An Open Letter to Homeschooling

Dear Homeschooling,

I left you today. This arrangement just isn’t working out. You are loud and constant and I feel I am unable to handle the stress and responsibility of you.

I went to play a math game with my daughter and it drove me to tears. Why? Because I feel like a failure. She isn’t where she’s technically supposed to be.

I went to a website that everyone’s raving about, clicked on her grade and our math book is no where near those problems. Which makes me think I’m failing at you.

Unable to defend myself against the onslaught of despair I fled to my bedroom and cried into an innocent shirt draped over the cushion of my couch. I let it all out and that’s when I left you. Again.

I danced through the meadows of last semester with Mrs. Parrish teaching my daughter. I imagined quiet mornings filling up blank journals with words. I questioned again why I keep coming back to you again and again. I keep feeling called to you. But you are so hard!

I decided to suspend school for the remainder of the day and focus on something else. I began cooking and praying about you.

A gentle voice reminded me that He is not displeased at where my daughter is in math. He is not disappointed at my teaching style. He wants my heart fully committed to Him and He wants me to walk out what that looks like to my daughter.

She may be behind based on state mandated testing, but is that the standard before me that I’m striving for? Is that why I chose this path of yours?

No, it’s not. I say it’s not, help me believe it’s not.

When it comes down to actually live that out, I let fear win. My home-schooling road takes a turn that public school does not and I start to compare.

What if I’m wrong?

What if I don’t equip them enough?

But the truth is I will fail at times. I will look different. I will raise kids that look different. I will raise kids that look at the world different. That’s the goal. And that is where it’s hard. It takes everything I have remain here and even then it’s not enough.

Thankfully there is a God who intervenes. He will make it enough because He’s called me to you. He said in Hebrews 13:20, “Now may the God of peace who brought again from the dead our Lord Jesus, the great shepherd of the sheep, by the blood of the eternal covenant, equip you with everything good that you may do his will, working in us that which is pleasing in his sight, through Jesus Christ, to whom be glory forever and ever. Amen.”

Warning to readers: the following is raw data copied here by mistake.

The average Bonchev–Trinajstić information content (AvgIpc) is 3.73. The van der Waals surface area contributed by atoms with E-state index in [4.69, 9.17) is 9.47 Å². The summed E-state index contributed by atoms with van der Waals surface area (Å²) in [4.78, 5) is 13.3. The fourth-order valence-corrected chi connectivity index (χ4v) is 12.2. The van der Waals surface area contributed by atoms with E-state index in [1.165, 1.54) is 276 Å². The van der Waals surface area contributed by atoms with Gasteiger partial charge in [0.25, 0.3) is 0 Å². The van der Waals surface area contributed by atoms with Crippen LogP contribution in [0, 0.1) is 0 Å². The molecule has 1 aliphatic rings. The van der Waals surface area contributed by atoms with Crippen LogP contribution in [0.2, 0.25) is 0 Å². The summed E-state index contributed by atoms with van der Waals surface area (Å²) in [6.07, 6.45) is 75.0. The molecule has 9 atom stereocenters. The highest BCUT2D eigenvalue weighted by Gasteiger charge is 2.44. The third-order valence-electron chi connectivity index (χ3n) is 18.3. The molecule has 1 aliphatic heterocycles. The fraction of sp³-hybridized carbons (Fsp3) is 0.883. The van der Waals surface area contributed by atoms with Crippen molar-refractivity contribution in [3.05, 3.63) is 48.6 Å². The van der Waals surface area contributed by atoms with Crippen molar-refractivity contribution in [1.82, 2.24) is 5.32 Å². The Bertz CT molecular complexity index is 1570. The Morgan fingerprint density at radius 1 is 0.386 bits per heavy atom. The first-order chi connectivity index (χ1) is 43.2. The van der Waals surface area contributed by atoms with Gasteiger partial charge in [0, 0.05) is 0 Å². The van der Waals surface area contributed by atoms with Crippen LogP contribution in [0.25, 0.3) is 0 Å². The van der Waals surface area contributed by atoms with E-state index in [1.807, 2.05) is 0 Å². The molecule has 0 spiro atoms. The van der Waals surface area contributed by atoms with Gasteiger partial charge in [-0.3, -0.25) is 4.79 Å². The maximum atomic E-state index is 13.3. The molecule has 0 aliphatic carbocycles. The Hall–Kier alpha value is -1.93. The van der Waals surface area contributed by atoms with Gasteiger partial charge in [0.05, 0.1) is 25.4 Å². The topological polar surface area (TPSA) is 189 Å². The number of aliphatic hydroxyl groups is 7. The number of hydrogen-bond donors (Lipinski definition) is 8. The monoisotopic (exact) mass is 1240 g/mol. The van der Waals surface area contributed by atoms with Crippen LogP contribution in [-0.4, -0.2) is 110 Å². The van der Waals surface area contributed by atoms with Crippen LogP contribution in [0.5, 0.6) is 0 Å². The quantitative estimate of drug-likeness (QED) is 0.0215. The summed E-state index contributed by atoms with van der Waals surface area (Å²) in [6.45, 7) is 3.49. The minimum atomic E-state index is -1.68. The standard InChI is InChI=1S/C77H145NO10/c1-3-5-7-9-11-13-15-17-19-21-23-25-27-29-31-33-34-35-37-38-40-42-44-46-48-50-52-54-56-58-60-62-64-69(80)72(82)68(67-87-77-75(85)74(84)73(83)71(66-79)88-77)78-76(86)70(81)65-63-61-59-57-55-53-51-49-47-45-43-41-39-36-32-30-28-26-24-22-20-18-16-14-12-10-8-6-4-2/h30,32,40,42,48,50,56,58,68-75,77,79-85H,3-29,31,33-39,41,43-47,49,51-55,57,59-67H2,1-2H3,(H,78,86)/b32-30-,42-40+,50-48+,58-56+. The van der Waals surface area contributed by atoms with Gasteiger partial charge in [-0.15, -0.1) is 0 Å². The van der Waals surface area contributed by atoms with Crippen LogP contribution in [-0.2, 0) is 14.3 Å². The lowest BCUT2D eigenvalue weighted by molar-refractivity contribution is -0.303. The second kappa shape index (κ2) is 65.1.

Homeschooling, I’m crawling back to you. It takes a different perspective to fulfill you. One that takes courage and fortitude. One that relies on the power of God. Please forgive me for leaving and hold onto me when I want to stray again.

Yours truly,


This post is apart of a series called 31 stories of hope for every homeschooler. To see the entire series, click HERE.


3 thoughts on “An Open Letter to Homeschooling

  1. Michelle says:

    I think one of the hardest things about homeschooling is to not feel pressure to compare our kids to the schools or other kids. Funny since often the reason we homeschool is because we don’t feel our kids should fit into a cookie cutter. Yet we can’t help but feel that pressure and compare. But it’s better to not be as far and to learn it well then to push ahead just to be where you are “Supposed” to be.


    • juliesteck says:

      I know Michelle! Comparison shows up everywhere – between other homeschoolers and between public schoolers. My husband likes to tell me that our kids ARE where they’re supposed to be! 🙂 Thanks for your comment!


  2. Rebecca says:

    I have that same conversation OFTEN! And I get the same answer! I am glad our God doesn’t confine us to state standards!!! I am so thankful for the freedom of choice and humbled at the prospect of walking with the Savior. He has overcome for us! The promise given back to Adam and Eve is fulfilled. We can do this because of Christ! Oh the picture I see of myself… that little girl holding my Savior’s hand daily looking up in His welcoming eyes and trusting He will meet my needs.


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